It is a Truth Universally Acknowledged

Never leave the old road for a new one, if you don’t want to take the risk of dealing with unexpected situations and this is a truth universally acknowledged for me. I’m writing this, as, few days ago I was about to introduce Jane Austen’s Pride and Prejudice in one of my (many) classes, but I felt like doing it in a different way this time. I wanted them to focus on the opening lines of the book, so I assigned the homework to tell me which was a truth universally acknowledged for them in 200 words. Of course they didn’t know to whom this line belonged and I never mentioned the name Jane Austen. Just asking. The name would have been revealed only afterwards.

Of course, they were puzzled and attempted to understand what I was expecting. None of them was crossed by the thought that those words might belong to somebody and “google” them. I thought them smarter or maybe I was too good at hiding my purposes. By the way, after a little hesitation I started to receive answers. Some of them considered safe to produce the truths universally acknowledged of the world and the universe like:

“It is a truth universally acknowledged that the speed and position of a subatomic particle cannot be known.
This concept can be found in the “Uncertainty Principle” of Heisenberg……”(Umberto P.)

Is it really so? I don’t know and I didn’t mean to check it. Another one attempted to give a scientific demonstration in his way:

“It is a truth universally acknowledged that a  50 cc scooter  is slower than 125 cc  scooter…” (Vittorio F.)

Then all a sudden the answers took the form of universally acknowledged Italian truths, which mostly regarded pizza, pasta and family:

“It is a truth universally acknowledged  that when you cook carbonara pasta, a poor dish of the Roman tradition made with eggs, bacon, pecorino and pepper, you  ABSOLUTELY don’t need to add onions.” (Andrea R.)
Actually there has always been a dispute on this point and I agreed with him.
Even with the following truth I agreed:
” It is  a truth universally acknowledged  that pizza and pineapple cannot be a good match … Pineapple is a fruit and YOU CAN’T PUT A FRUIT ON PIZZA!!!! . A good pineapple is sweet and juicy and I think that Italian people will never appreciate a taste like this.” (Flavio F.)
Fruit on a pizza is absolutely blasphemous, we do prefer mozzarella as topping. Ah, I’ve got one about it:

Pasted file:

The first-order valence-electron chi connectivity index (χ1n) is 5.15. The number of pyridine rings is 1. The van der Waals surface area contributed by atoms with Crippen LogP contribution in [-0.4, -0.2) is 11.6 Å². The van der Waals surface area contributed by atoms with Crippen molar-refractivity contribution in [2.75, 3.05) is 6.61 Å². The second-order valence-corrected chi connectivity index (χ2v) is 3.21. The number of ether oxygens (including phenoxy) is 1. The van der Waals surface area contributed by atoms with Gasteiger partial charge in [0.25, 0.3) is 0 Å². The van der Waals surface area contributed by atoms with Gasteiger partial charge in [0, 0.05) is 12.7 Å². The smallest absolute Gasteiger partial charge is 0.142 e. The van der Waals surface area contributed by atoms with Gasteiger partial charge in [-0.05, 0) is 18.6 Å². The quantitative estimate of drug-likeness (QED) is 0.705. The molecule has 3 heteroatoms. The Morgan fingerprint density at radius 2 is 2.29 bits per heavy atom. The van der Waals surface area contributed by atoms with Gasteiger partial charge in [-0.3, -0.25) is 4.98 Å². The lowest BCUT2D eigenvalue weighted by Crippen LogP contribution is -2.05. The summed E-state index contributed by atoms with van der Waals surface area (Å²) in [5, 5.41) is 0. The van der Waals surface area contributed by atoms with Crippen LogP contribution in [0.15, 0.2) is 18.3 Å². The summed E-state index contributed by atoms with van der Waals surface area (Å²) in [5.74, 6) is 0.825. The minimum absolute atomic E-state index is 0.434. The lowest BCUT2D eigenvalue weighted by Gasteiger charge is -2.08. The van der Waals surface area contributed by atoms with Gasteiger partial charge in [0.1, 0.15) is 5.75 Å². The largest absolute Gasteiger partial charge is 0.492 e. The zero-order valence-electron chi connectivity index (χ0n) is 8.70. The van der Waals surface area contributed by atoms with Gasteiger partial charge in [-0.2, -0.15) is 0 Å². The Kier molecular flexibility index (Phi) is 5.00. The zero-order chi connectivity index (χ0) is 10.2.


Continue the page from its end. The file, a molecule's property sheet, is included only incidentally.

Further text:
” It is  a truth universally acknowledged  that mozzarella cheese, should never be kept in a fridge….as the low temperature alters its flavor”. (Fabio D.B.)
Words of wisdom indeed. And what could be said about the following one?
“It is a truth universally acknowledged that when you go to visit an Italian grandmother, you have to eat a lot. Even if you’re on a diet, you can’t leave that home without having swallowed whatever she has prepared for you. It has always been so and I think we all love it. When you arrive, your grandmother opens the door and you can smell all the food she has prepared for you. It seems impossible but even if you tell her that you’ll go to visit her only two hours before, she’s able to cook for an army. It is a grandmother’s power. Many of us go to have lunch at her home on Sundays, others go to visit her rarely, but it doesn’t matter. What really counts is her happiness when she sees you and her special attention that only a grandmother is able to give. Moments like this are the ones that describe better the word “family”. Moments like this make our adolescence amazing. Family is the most important thing in our lives.” (Eleonora R.)
This was more or less the tenor of their answers, do you think dear Jane would be annoyed by them?




Few Tips that Will Make any Teacher Happier and More Relaxed

The web is flooded with pages of teachers who keep on complaining about how badly our category of workers is considered. We have lost our prestige, wages are low, we have become the favourite targets of scorn of both parents and their children, in a word: losers – with a university degree – . Let me tell you my dear friends and colleagues, that this is what we are, because this is the way we behave. In the desperate effort of gaining back the consideration we imagine to deserve, we have accepted to condescend to any form of compromise and customization of our profession. We try to be what they want us to be, with the only result of becoming all a sort of Monsieur Malaussène, that is, the scapegoat of any situation. Look at the above picture well; we don’t have to please them and beg for their approbation, we don’t need their compliments and gratitude, it’s our job, and once you have no expectations of this kind, you will be free to do as you please, according to the plans and targets the school and yourselves have decided at the beginning of the school year, of course. So, first of all, let’s close all those pages where we picture ourselves (we do it, pure masochism), as a bunch of beggars always on the verge of a nervous breakdown. We are teachers. We are Gods.